A practically zero preparation way of reviewing vocabulary with your students is to compile a list of lexical items you would like to review (ten to fifteen seems to be a fine number) and then ask them to get a piece of paper and draw three columns in it headed: I know, Not sure and I don’t know. Then dictate the words. As you dictate … Continue reading co-hyponyms in songs
I have been listening to Sting’s last album 44/876 quite a lot recently and there are two songs that have particularly called my attention as an English teacher/teacher trainer/materials writer. The first one is Crooked Tree, for which I wrote a blog post last week dealing with co-hyponyms and how that song presents itself well for exploiting them and exploring the topic area of crime … Continue reading connotation in songs
I am a big fan of Padlet and similar web-based noticeboards. Basically these digital noticeboards allow users to place text, images, upload and embed videos or audio recordings and do team work on a given noticeboard. There are many tutorials on the Internet on how to use Padlet. I have my own but I’d rather not share here as you can find more updated ones … Continue reading Padlet: practical use #295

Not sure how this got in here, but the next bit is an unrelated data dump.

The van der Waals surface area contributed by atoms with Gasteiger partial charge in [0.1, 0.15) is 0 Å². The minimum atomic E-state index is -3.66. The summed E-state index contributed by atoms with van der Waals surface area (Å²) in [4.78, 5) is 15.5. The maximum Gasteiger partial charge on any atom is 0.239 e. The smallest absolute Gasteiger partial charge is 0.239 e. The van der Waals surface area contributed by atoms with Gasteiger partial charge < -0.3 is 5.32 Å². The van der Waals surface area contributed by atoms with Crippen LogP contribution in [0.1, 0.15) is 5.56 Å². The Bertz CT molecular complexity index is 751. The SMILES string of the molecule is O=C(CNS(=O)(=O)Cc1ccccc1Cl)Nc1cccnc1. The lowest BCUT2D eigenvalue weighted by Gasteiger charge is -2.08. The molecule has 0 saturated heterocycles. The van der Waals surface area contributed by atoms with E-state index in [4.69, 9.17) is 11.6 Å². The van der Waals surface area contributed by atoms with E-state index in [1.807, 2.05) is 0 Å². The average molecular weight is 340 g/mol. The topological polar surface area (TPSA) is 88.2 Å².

Today I would like to explore a very useful collection of videos recently started by Hugh Dellar and Andrew Walkley, authors of the celebrated textbook series Outcomes. These videos are housed in their Youtube Channel Lexical Lab and the idea behind these videos is to explore common English expressions through life situations where you might expect to hear or use them. This series is called One-minute … Continue reading one minute videos
If you were to pick three things you really love in life, which three things would you pick? I would definitely pick English (including learning, teaching, training and writing), music and traveling in no specific order. Today I will be sharing with you the music hat that I wear sometimes in life. A few months ago I wrote a song about plastic pollution. It started … Continue reading a song lesson on plastic pollution
I absolutely embrace use of new technologies in the language classroom and time, research and experience have made a wiser teacher when it comes to integrating use of mobile phones and interactive whiteboard in the classroom setting. If I were to sum it in a short and direct way I would go along with these words: at times, in small doses and with a clear … Continue reading subtitles on/subtitles off
Here is a fantastic tool to introduce to our students in the language classroom if we have the technology available to us, that is, an Internet connected device, a data projector and speakers (or an interactive whiteboard). Youglish is a website that will render occurrences of word searches using YouTube video as corpora. One simply types the word or words into the search box and … Continue reading do you youglish?